info   execute command: helm upgrade my-vcluster https://charts.loft.sh/charts/vcluster-0.15.7.tgz --kubeconfig /var/folders/rc/0g2r30c52j152ph518g25mc40000gn/T/3979167366 --namespace vcluster-my-vcluster --install --repository-config='' --values /var/folders/rc/0g2r30c52j152ph518g25mc40000gn/T/1848473749
done √ Successfully created virtual cluster my-vcluster in namespace vcluster-my-vcluster
info   Waiting for vcluster to come up...
info   Starting proxy container...
warn   Error exposing local vcluster, will fallback to port-forwarding: error starting kind proxy:  exec: "docker": executable file not found in $PATH
done √ Switched active kube context to vcluster_my-vcluster_vcluster-my-vcluster_k3d-loft-tutorial
warn   Since you are using port-forwarding to connect, you will need to leave this terminal open
- Use CTRL+C to return to your previous kube context
Forwarding from -> 8443
Forwarding from [::1]:10624 -> 8443
Handling connection for 10624

As you can see, several things happen behind the scenes:

  • If no further arguments are provided, vCluster expects to find kubeconfig credentials in the default location of ~/.kube/config. These credentials allow it to create the namespace vcluster-my-vcluster using kubectl.
  • Next, vcluster checks if your machine has the appropriate Helm chart installed, downloads it if it’s not present, and then creates the vcluster my-vcluster in the namespace vcluster-my-vcluster using helm.
  • Finally, vCluster exposes my-vcluster using port forwarding, which is the default method used for remote Kubernetes clusters.

Now, all you have to do is open another terminal, as indicated. If you run kubectl get ns, you will get an output like this:

$ kubectl get ns  
NAME          	STATUS   AGE
default       	Active   14m
kube-system   	Active   14m
kube-public   	Active   14m
kube-node-lease   Active   14m

Congratulations! You’re now inside a virtual cluster! To verify it, close the terminal where the port-forward is running and list namespaces again:

kubectl get ns
NAME               	STATUS   AGE
default            	Active   24h
kube-system        	Active   24h
kube-public        	Active   24h
kube-node-lease    	Active   24h
vcluster-my-vcluster   Active   16m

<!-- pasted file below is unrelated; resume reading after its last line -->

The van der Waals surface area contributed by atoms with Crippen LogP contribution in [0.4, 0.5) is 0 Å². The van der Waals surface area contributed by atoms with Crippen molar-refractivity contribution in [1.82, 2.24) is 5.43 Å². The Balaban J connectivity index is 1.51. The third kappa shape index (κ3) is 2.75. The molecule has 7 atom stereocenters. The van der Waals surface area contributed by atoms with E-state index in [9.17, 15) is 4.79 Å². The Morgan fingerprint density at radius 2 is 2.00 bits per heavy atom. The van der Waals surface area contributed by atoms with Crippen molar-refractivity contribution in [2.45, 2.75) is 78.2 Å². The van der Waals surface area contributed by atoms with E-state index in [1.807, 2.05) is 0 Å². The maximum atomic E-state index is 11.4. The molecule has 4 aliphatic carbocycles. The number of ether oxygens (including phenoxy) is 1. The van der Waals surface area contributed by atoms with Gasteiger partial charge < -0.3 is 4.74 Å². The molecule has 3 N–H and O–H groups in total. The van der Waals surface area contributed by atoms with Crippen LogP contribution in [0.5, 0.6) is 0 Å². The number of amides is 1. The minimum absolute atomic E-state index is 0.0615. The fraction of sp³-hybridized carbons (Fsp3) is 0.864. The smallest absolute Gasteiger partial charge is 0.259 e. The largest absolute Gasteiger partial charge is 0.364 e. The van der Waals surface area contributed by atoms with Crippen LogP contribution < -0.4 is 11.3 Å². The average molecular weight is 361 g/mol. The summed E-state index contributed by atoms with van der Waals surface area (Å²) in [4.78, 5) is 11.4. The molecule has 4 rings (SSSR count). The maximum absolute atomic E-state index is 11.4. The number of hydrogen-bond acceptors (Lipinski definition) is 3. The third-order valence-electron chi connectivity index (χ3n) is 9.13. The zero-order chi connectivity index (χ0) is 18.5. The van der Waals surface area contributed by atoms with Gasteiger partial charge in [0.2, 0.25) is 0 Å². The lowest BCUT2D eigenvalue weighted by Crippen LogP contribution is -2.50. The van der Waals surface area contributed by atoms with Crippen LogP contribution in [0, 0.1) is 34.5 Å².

The namespace vcluster-my-vcluster is where the virtual cluster lives. Alternatively, you can discover active virtual clusters using vcluster list:

$ vcluster list
NAME      	NAMESPACE          	STATUS	CONNECTED   CREATED                     	AGE 	CONTEXT       	 
my-vcluster   vcluster-my-vcluster   Running           	2023-09-17 12:26:46 -0400 -04   20m6s   k3d-loft-tutorial

To recap, the vcluster CLI uses kubectl and helm to facilitate deploying virtual clusters. Put another way, you could also deploy a virtual cluster by running the following:

kubectl create namespace vcluster-my-vcluster
helm template my-vcluster vcluster --repo https://charts.loft.sh -n vcluster-my-vcluster | kubectl apply -f -

This approach is interesting because it opens the doors for you to deploy virtual clusters programmatically.

#Deploying Virtual Clusters Programmatically

Deploying virtual clusters using the vcluster CLI is straightforward. However, manually managing your team members' virtual clusters is inefficient. In this sense, GitOps teams can leverage Terraform’s Kubernetes and Helm providers to deploy virtual clusters programmatically.

Suppose you need to deploy three virtual clusters. To do so, create a new folder, navigate to it, and create a file called main.tf with the following code:

terraform {

  backend "kubernetes" {
	secret_suffix = "common"
	config_path   = "~/.kube/config"

provider "helm" {
  kubernetes {
	config_path = "~/.kube/config"

resource "helm_release" "multiple-vcluster" {
  count = 3
  namespace = "vcluster-${count.index}"
  name  	= "vcluster-${count.index}"
  repository   	= "https://charts.loft.sh"
  chart        	= "vcluster"
  create_namespace = true

The first two code blocks instruct Terraform to use kubernetes and helm providers. The third code block declares the multiple-vcluster resource responsible for deploying three virtual clusters using Helm.

You’ll also need to initialize Terraform using terraform init and apply the changes with terraform apply. Run kubectl get ns when the process finishes, and you will see the namespaces corresponding to each virtual cluster:

vcluster-my-vcluster   Active   3h48m
vcluster-0         	Active   2m12s
vcluster-1         	Active   2m12s
vcluster-2         	Active   2m12s

As before, you can connect via port-forward to any virtual cluster using vcluster connect. You could also use other methods to expose the virtual cluster, such as LoadBalancer, NodePort, or ingress, if required.

For instance, to connect to vcluster-1 using the CLI, run vcluster connect vcluster-1:

$ vcluster connect vcluster-1
done √ Switched active kube context to vcluster_vcluster-1_vcluster-1_k3d-loft-tutorial
warn   Since you are using port-forwarding to connect, you will need to leave this terminal open
- Use CTRL+C to return to your previous kube context
- Use `kubectl get namespaces` in another terminal to access the vcluster
Forwarding from -> 8443
Forwarding from [::1]:10404 -> 8443
Handling connection for 10404

Thanks to Terraform, you can create and destroy virtual clusters at your convenience by simply changing count = 3 to the desired number of virtual clusters and running terraform apply afterward. That said, deploying virtual clusters using Terraform and Helm charts provides additional benefits, such as the flexibility to configure vCluster to your requirements using values.yaml.